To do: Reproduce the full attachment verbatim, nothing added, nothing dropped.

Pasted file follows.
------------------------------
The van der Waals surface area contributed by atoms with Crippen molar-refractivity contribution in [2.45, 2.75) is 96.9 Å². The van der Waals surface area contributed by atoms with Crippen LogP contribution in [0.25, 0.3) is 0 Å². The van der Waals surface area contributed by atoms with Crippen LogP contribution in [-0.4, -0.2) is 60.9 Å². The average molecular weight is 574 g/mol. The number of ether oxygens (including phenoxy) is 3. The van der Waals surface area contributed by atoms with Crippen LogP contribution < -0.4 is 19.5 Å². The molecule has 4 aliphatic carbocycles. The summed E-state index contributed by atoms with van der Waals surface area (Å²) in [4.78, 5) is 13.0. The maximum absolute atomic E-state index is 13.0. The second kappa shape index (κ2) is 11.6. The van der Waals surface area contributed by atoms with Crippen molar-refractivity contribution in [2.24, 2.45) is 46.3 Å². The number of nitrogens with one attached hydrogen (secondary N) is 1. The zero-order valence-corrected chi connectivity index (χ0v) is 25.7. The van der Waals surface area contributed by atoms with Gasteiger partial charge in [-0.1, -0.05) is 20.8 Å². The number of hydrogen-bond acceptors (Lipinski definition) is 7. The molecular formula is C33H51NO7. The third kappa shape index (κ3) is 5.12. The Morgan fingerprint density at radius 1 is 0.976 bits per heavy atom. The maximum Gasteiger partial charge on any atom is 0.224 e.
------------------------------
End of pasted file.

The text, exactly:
The van der Waals surface area contributed by atoms with Crippen molar-refractivity contribution in [2.45, 2.75) is 96.9 Å². The van der Waals surface area contributed by atoms with Crippen LogP contribution in [0.25, 0.3) is 0 Å². The van der Waals surface area contributed by atoms with Crippen LogP contribution in [-0.4, -0.2) is 60.9 Å². The average molecular weight is 574 g/mol. The number of ether oxygens (including phenoxy) is 3. The van der Waals surface area contributed by atoms with Crippen LogP contribution < -0.4 is 19.5 Å². The molecule has 4 aliphatic carbocycles. The summed E-state index contributed by atoms with van der Waals surface area (Å²) in [4.78, 5) is 13.0. The maximum absolute atomic E-state index is 13.0. The second kappa shape index (κ2) is 11.6. The van der Waals surface area contributed by atoms with Crippen molar-refractivity contribution in [2.24, 2.45) is 46.3 Å². The number of nitrogens with one attached hydrogen (secondary N) is 1. The zero-order valence-corrected chi connectivity index (χ0v) is 25.7. The van der Waals surface area contributed by atoms with Gasteiger partial charge in [-0.1, -0.05) is 20.8 Å². The number of hydrogen-bond acceptors (Lipinski definition) is 7. The molecular formula is C33H51NO7. The third kappa shape index (κ3) is 5.12. The Morgan fingerprint density at radius 1 is 0.976 bits per heavy atom. The maximum Gasteiger partial charge on any atom is 0.224 e.